Continue Reading

If you are aware of German Christmas folklore (and really, who isn’t?), you know that Belsnickel is a legendary companion of St. Nick who carries a switch with which to punish naughty children and a pocketful of sweets to reward good ones. This holiday season, many are feeling the sting of a switch of another kind, this one involving the December 20, 2016, issuing by the National Institute of Standards and Technology (NIST) of a preholiday revision of Special Publication 800-171 (SP 800-171), Protecting Controlled Unclassified Information (CUI) in Nonfederal Information Systems and Organizations. If SP 800-171 sounds familiar, it is because the publication is the source of the cybersecurity controls that defense contractors must follow and flow down to subcontractors pursuant to DFARS Subpart 204.73 and its operative clauses (e.g., DFARS 252.204-7008 and DFARS 252.204-7012). Essentially accompanying St. Nick (perhaps Santa Clause may be more appropriate) this season, the NIST’s revised publication may resemble Belsnickel’s switch (pun intended) to contractors who already have existing SP 800-171 controls in place (as the controls have been required, in various forms, since November 2013) or who have started down the road toward SP 800-171 adherence in advance of the DFARS-directed December 2017 deadline. With that in mind, let’s take a quick look at the implications that switch (pun still intended) brings to the security requirements for protecting the confidentiality of CUI in nonfederal systems and organizations:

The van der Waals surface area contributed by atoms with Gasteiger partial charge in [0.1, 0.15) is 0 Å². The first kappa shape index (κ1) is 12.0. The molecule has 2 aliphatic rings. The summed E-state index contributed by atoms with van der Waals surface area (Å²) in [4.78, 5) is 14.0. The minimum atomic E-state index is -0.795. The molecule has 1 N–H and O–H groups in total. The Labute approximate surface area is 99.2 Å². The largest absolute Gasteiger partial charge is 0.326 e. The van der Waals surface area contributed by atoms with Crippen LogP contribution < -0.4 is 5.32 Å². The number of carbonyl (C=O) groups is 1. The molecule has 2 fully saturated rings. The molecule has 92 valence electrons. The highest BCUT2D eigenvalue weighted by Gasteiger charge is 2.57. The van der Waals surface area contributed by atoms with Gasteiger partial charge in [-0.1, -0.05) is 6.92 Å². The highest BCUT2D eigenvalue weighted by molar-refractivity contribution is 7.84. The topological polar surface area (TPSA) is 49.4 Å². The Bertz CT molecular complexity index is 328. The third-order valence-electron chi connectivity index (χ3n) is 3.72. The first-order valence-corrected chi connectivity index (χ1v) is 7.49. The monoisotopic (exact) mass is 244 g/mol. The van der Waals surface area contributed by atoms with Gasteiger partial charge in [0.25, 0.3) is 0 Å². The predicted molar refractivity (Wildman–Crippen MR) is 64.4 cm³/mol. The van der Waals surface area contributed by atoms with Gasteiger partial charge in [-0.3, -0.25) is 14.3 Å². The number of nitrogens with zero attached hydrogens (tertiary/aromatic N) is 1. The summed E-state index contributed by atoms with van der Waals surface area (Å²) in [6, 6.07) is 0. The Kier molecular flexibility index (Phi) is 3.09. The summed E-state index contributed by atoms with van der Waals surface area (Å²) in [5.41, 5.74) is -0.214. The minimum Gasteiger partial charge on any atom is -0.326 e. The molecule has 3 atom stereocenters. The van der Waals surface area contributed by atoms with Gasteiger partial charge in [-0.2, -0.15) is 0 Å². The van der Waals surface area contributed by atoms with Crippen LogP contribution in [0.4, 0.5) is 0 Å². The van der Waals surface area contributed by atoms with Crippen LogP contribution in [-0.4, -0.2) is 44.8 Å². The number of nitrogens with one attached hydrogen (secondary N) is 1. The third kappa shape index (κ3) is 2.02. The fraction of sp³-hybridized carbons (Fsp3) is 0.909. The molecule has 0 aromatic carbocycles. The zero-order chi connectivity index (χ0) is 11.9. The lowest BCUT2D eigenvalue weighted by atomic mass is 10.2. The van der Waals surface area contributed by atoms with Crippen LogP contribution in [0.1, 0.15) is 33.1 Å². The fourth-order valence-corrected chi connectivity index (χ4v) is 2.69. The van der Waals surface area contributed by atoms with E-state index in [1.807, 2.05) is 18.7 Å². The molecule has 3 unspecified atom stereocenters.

Continue Reading